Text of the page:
The term godfather is almost always used incorrectly.  It’s a moniker too often given to people with the necessary history or influence to warrant such a title. We have no such issues with bestowing our next #CSARADAR influencer with the title godfather. Almost single-handedly Zaid Osman has raised the stakes for sneaker culture in South Africa and he plans to take what he has learned here at home and bring it to the rest of the continent. We caught up with the entrepreneur and social innovator to talk about kicks, culture and where to find the best ribs.
Words: Tshiamo Seape

The Wire: As pretty much the influencer in the sneaker world – how do you prefer to use that influence? 
Zaid: I became an influencer by mistake – it just happened. With that being said, I do want to use it to influence young kids in Africa, and give them the opportunity to see that anything is possible. At the same time, I’m still growing myself, and still trying to push what I’m trying to do.

So there’s a strong influence on the youth?
Definitely. Now that I’m more aware of the influence I have, it’s more about giving the younger generation opportunities, the same way people would have given me various opportunities along my journey.

You’re obviously quite a prodigious collector of sneakers, any other obsessions – if we came to your house right now, what would we find?
A lot of running medals! I’ve been running quite a bit the last three/four years with The Nine Four (Running Crew). We run all across the globe, which is really cool because it opens your eyes to so much more. This March I was in Berlin for the Berlin half Marathon. I did my personal best of two hours. I also try to read a bit – mostly autobiographies. I really want to learn from the people I look up to.

Kanye West for Adidas or Pharrell Williams for Adidas?
I would have to say Kanye, because of the changes that he’s already made at the brand. Design-wise I do like Pharrell, and I love a lot of the stuff he’s done in the past, but for Adidas I feel that Kanye is doing a lot more.

You’re obviously deeply immersed in sneaker culture, and by extension the various subcultures that feed into it. What aspects of sneaker culture are you dissatisfied with? 
Within any culture there are always going to be things that you like and dislike, but that’s what makes up the culture and makes it authentic. If everything is all jolly every day, then it’s not going to be fun. But, one thing that does get me are fakes. I don’t like fake sneakers. This is something that me and my partners always stress: you don’t need to wear fake sneakers. It’s about aspiring to get to the next level. If you can’t afford Kanye West’s Yeezy’s because they’re R6000, then you don’t need to buy them right now; you can aspire to get there. Everything in life happens at a certain time. If you’re meant to get those Yeezy’s you will get them.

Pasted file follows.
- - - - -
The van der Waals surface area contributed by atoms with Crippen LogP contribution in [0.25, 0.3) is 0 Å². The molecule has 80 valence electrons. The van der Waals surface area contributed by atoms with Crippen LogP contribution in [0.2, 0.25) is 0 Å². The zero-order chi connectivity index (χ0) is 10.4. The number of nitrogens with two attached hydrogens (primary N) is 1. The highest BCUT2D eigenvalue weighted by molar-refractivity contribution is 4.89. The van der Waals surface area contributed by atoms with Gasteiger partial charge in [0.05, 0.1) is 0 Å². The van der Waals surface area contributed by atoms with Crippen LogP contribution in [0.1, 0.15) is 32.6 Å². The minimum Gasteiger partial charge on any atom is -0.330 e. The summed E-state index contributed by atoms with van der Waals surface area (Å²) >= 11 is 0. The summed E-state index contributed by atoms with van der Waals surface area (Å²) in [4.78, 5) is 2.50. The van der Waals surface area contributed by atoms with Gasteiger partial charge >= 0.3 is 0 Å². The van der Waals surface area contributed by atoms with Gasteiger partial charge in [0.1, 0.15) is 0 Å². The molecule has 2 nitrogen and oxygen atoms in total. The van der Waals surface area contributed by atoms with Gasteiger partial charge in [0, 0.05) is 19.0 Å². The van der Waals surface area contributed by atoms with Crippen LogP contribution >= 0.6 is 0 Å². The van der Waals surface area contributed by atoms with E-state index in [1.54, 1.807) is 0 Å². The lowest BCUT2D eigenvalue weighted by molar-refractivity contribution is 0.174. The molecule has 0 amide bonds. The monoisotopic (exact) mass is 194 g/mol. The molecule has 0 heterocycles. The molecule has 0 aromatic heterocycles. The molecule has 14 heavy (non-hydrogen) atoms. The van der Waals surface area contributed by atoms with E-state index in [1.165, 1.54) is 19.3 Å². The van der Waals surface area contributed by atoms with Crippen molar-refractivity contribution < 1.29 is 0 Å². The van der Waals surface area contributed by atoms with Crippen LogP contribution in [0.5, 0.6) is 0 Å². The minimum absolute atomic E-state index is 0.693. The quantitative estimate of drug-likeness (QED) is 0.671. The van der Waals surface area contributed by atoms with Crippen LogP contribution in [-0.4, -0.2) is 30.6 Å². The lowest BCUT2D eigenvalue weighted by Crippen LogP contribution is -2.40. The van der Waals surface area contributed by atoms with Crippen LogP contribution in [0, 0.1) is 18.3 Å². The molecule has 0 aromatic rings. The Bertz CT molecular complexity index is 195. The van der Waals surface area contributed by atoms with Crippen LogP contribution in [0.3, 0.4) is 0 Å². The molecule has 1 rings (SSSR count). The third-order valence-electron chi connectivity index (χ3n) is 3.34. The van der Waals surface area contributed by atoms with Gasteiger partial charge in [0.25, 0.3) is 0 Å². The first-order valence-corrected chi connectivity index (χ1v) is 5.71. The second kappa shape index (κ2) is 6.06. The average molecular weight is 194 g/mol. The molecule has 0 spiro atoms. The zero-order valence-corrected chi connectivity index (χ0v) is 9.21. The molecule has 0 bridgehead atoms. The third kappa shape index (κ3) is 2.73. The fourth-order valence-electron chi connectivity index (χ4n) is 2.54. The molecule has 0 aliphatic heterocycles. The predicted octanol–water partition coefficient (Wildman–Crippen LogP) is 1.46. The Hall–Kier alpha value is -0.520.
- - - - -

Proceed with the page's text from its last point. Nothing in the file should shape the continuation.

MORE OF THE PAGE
Hot Wings or Ribs?
That’s very hard, actually. I think ribs, but it’s a very tricky question because normally they go hand in hand. There’s a new rib spot my side of the world called Smokey’s in Sybrand Park. They do barbeque ribs and it’s really dope.

The way I see it there are two kinds of sneaker head: The old school connoisseur, and the new school collectors who are more interested in the hype. What group do you fall into?
I think a bit of both, and any sneaker head who claims to be a die-hard fan of the 90’s or 80’s can’t deny that they have bought into hype. Looking at myself, I’ve always liked the hyped at sneakers, because it always makes you look cool, but recently I’ve been buying a lot of stuff that isn’t hyped up at all. A lot of people would say they’re doing the same, but you still find them buying only the latest sneakers. For me it was always about the hunt – going to factory outlets and second-hand stores…At the end of the day, I love sneakers and there isn’t only one brand that’s going to make me go out and buy sneakers.

You have your store, Lost Property, and you’re also the creator of the Sneaker Exchange. Which one of your two babies takes up most of your time?
The thing about Sneaker exchange and Lost Property is that they both take up a lot of time, but the cool thing about Sneaker Exchange is that it only happens five times a year. But, with that being said, when it’s Sneaker Exchange time the store basically turns into a production house. Whether its products or suppliers, we just focus on that (Sneaker Exchange).

Is there one pair of shoes that has gotten away from you?
The one pair I would look at, as the “Holy Grail”, would be a pair of Nike SB Pigeons – a collaboration with Nike and Jeff Staple. It was the first time people rioted for sneakers; it was big. That sneaker isn’t the one I want. The ones I want are called the Purple Pigeons, and came around about three years after.

What’s next?
Next for myself and the team is bridging the gap in Africa. What that means is that I want to see the Sneaker exchange brand expand into Africa. I want to see us doing an event in Kenya, then Zimbabwe, and all across the continent. There’s a lot of cool stuff planned. Last year we did a Sneaker Exchange activation in Kenya. With Lost Property I want to start working more closely with brands at what they are trying to achieve and hoe we can help them achieve that. For myself, as Zaid, it’s really just about inspiring kids and showing them that it is possible. I want to make Africa pop.

– See more at: https://csa.global/the-wire/zaid-osman#sthash.rejVLCF3.dpuf

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